"The United States condemns tonight's act of terror and depravity," Rice said in a statement. "This barbarous act has no place among civilized peoples and shocks the conscience of all peace loving nations. There is no cause that could ever justify this action."
In Gaza, Palestinians poured into the streets to celebrate, firing rifles in the air.
“We bless the (Jerusalem) operation. It will not be the last,” Hamas said in a text message sent to reporters.
"This is God's vengeance," blared a loudspeaker in a Gaza City mosque.
In Lebanon, Hezbollah’s Al-Manar television said a previously unknown group called the Martyrs of Imad Mughniyeh and Gaza claimed responsibility for the attack. Mughniyeh, a top Hezbollah commander, was killed Feb. 12 by a car bomb in Syria. Hezbollah blamed his assassination on Israel, which denied any role.
Peace talks threatened
The attack in Jerusalem came a day after Rice persuaded moderate Palestinian President Mahmoud Abbas to return to peace talks with Israel and on the same day Egyptian officials were trying to mediate a truce between Gaza militants and Israel.
Abbas suspended the talks after Israel launched a military offensive against Gaza militants barraging southern Israel with rockets. Palestinian officials say more than 120 were killed in Gaza during the weeklong operation. Four Israelis were also killed.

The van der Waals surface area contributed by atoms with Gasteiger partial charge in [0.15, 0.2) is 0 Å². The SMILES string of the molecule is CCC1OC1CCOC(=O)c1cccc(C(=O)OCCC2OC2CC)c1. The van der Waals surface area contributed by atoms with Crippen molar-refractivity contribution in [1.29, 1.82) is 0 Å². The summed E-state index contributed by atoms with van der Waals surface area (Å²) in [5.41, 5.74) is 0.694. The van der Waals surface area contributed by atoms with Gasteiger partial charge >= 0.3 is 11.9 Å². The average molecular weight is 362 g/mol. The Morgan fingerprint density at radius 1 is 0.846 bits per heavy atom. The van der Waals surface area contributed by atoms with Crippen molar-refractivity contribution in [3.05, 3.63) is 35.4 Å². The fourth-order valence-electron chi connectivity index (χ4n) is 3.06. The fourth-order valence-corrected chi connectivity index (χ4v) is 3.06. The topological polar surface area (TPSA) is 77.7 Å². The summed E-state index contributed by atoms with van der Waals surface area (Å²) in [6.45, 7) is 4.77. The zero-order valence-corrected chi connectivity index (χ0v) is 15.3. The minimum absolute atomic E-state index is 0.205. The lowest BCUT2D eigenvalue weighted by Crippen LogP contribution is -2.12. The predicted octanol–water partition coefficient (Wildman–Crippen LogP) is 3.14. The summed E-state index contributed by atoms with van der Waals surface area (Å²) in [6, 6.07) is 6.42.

Jerusalem police spokesman Shmuel Ben Ruby said the gunmen was wearing what at first appeared to be an explosives vest but turned out to be a belt holding extra ammunition.
Video: Carnage in Jerusalem Hundreds of police surrounded the area and searched the campus as ambulances raced to the scene. Scores of seminary students spilled out onto the sidewalk and street outside after they were evacuated.
The seminary is in the Kiryat Moshe quarter of Jerusalem, a well-known center of Jewish studies identified with the leadership of the Jewish settlement movement in the West Bank.
The school was founded in 1924 as a center of Religious Zionism, and today is one of the biggest centers of Jewish studies in Israel.
There were no attacks by Palestinian militants in Jerusalem during 2007, though police and the military claimed to have foiled many attempts. Between 2001 and 2004, at the height of Palestinian-Israeli fighting, Jerusalem was a frequent target of Palestinian attacks, including suicide bombings on buses.
Palestinians killed in airstrike
In a separate development, an Israeli airstrike killed four Palestinian militants in the Gaza Strip on Thursday, the Islamic Jihad militant group and the Israeli army said.
The Islamic Jihad said four of its members were killed in the missile strike near the southern Gaza town of Khan Younis. It said they were planting an explosive device to target Israeli army patrols.
An Israeli army spokesman said the attack was aimed at a number of gunmen who were planting explosives in the same area an Israeli soldier was killed earlier on Thursday.
The Associated Press and Reuters contributed to this report.